Check the stools for diarrhea, signs of constipation or worms and be sure they show no difficulty in urinating, such as straining. Special attention to the litter box is always necessary, as many kittens lie in the litter boxes for reassurance. They have not made the total connection that the litter box is only for litter and prefer to play and lie in the box as part of their safe place to be.

When the kittens have adjusted well and are playing and responding to you in a trustful manner, it is a good idea to encourage friends to visit and handle them as often as possible. Socialization with other persons will help them be more friendly. This is essential if they are being adopted to other homes.

Kittens and older cats will dart out the front door. The signs one sees posted all over the city are usually the result of someone not being diligent or ill informed about this. Be sure to inform everyone who enters your home to be on guard that there are kittens present. Cats and kittens darting out the door could prove fatal. When entering and leaving hold a folded newspaper, piece of cardboard, or towel in your hands as a barrier to prevent and discourage them from attempting to dash out the door.

Check carefully before you open the door and advise everyone of the same technique. This will discourage the cats and kittens for a period of time, but they will try again, when you least expect it. I cannot stress enough, the importance of this precaution.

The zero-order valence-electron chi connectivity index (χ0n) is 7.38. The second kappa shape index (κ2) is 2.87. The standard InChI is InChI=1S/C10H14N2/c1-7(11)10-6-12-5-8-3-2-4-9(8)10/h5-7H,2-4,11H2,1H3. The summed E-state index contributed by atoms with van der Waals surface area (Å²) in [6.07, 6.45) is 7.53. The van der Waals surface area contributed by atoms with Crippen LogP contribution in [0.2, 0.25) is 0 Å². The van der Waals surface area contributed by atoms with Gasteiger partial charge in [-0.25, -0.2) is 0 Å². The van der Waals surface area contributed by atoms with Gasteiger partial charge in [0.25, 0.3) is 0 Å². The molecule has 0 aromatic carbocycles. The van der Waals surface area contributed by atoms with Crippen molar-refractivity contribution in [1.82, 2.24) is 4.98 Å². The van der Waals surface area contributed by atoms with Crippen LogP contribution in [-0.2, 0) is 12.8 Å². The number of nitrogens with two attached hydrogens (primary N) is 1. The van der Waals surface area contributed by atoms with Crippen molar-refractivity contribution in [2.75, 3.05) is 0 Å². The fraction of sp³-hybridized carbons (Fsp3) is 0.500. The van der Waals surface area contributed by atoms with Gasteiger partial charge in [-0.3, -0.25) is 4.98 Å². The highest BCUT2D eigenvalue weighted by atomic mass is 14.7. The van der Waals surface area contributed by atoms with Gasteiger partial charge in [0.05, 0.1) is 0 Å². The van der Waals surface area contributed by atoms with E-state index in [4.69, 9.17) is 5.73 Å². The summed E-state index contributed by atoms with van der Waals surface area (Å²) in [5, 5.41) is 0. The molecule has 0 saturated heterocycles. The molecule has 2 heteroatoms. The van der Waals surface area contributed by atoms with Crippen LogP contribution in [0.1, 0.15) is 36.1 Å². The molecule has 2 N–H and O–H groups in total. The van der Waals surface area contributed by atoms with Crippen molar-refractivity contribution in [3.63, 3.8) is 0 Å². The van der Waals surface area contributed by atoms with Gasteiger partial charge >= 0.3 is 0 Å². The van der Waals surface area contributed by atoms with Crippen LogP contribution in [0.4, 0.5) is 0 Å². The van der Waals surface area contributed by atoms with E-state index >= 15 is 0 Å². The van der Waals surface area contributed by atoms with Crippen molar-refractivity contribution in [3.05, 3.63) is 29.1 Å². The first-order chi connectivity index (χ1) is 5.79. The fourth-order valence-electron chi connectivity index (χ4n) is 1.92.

FOR FOSTER PARENTS WHO WILL BE HELPING WITH ADOPTION

If you are a foster parent and plan to participate in the adoption process, here are some pointers. During the time foster parents are caring for the kittens, they can begin to inform their friends that the kittens are being prepared for adoption. If they plan to place them with adoption organizations, they must be contacted well in advance for their requirements. The organizations will also be able to furnish detailed information on kitten care for those ready for adoption.

When talking to prospective "parents" remember that most kittens will do best if there are no small children in the home. All of the work that has been done can be easily shattered by normal kid activity and noise. The recommended home is an indoor home only. Taking two kittens together is ideal. In most cases, a one cat household is not the best situation for the cat. They usually do better with a companion. Taking 2 kittens also allows for well adjusted and happy kittens as they can be friends and playmates for life. It is extremely difficult for kittens to be separated from their mothers and litter mates. We sometimes forget, they are families.

Kittens can now be spayed or neutered at 8-12 weeks. Females will come into heat around 5 months and surgery should be performed before this occurs. Mutually agreed to arrangements will be part of an adoption contract, prior to placing the kittens in their new homes. If you have no experience in placing kittens, contact the adoption organizations and kitten rescue groups in your area.

For additional information regarding kittens under 5 weeks of age, please see the web sites of www.feralcat.com/raising.html and www.hdw-inc.com/tinykitten.htm.


Dona Cosgrove Baker, President and Founder, Feral Cat Caretakers’ Coalition